PLAY – Petr Nikl’s unique project at Prague’s Mánes Gallery
A unique show on at Prague’s Mánes Gallery is continuing to attract visitors like no other, the latest collaboration between respected artist and performer Petr Nikl and dozens of contributing artists. Called PLAY, the show invites visitors of all ages, from children to seniors to complete, destroy, co-author or interact with existing installations, which range from musical sculptures to piles of found objects that can be arranged and rearranged anyway you like. Radio Prague caught up with the artist earlier this week and takes a closer look at PLAY in this week’s Arts.
“The original inspirations for PLAY were the kind of interactive installations you find at natural science museums, where you have rooms where you can experiment with natural wonders or the laws of physics. First, you try things out and later you learn how they work. Here, I wanted to provide a kind of manual for the arts, to allow people to try different things. The other important aspect is that people gather and communicate together. Through the pieces, through the instruments, through objects, they form a dialogue and become conspirators and co-authors of a certain atmosphere, affecting multiple senses.”
“We wrote on the poster that the object should be able to fit into your pocket so that there would be a unification of size. The pieces are not huge so they could all be integrated into the visual landscape. We didn’t want people to bring in bits of furniture or old tricycles or whatever. There is a web of ‘catches’ to add and attach objects to the growing piece and the main part is the wall – a cross between some kind of Wailing Wall and peoples’ imagination.”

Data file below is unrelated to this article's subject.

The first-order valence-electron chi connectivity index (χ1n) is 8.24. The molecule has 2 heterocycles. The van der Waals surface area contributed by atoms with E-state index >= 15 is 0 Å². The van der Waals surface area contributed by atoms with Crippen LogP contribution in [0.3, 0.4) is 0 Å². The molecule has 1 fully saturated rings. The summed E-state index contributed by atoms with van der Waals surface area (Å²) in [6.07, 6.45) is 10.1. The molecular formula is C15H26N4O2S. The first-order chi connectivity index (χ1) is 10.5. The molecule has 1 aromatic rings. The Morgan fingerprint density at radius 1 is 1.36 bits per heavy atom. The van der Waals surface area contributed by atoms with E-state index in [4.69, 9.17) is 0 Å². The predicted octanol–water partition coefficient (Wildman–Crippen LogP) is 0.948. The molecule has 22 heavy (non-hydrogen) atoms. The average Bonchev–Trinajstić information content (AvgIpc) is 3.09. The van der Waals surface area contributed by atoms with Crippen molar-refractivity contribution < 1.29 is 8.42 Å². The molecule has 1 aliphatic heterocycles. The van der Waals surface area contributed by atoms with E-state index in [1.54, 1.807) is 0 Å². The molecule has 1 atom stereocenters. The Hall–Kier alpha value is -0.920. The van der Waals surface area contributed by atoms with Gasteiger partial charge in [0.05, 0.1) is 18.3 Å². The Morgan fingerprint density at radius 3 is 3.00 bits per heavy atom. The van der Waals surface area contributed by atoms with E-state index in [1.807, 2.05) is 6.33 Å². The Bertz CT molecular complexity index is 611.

“We had an original project in the past which took as its goal to help children in orphanages or children’s homes, those who have very limited opportunities, brought up in a collective atmosphere, often without close guidance in some respects. The idea was to have projects where interactive works would spark their imagination, allow them to explore in ways they were not used to. PLAY is similar in this respect: we are all to a degree influenced in our behavior, even manipulated. Schools play a role and can break early and natural creativity. The idea is to broaden your fantasy and creative horizons. If you aren’t at all creative in your thinking, you become only a puppet easily used by someone else.”
“Above, is the chaotic metaphor of bubbling life, of eruptions and vegetation, a jungle of interaction. Below, there is also that, but there the experience should be more soothing, more calm. On the lower floor the objects are already complete. There are light and sound installations but how you can interact is fixed. You can’t change their basic sound or design. Above, is animation, everything is mixed. Below, pieces or musical objects have their own space and it’s more individual. On the lower floor there are also workshops, seminars, film projections and concerts.”
PLAY continues at Mánes until the end of January 2011 and it may well be that you or your children will never look quite the same at other exhibitions. But Petr Nikl suggests there is a time and place for everything and points out one aspect often forgotten, is how we view individual gallery spaces over time.
“The first time I really saw something similar was at a show I did back in 2000 at the Rudolfinum called Hnízdo her and it was there that I first saw adults forget themselves. I was shocked by their energy, how far they went. That was very interesting and from that I learned a lot.”
Photo: Ondřej Petrlík, Hynek Zlatník, Martin Pavala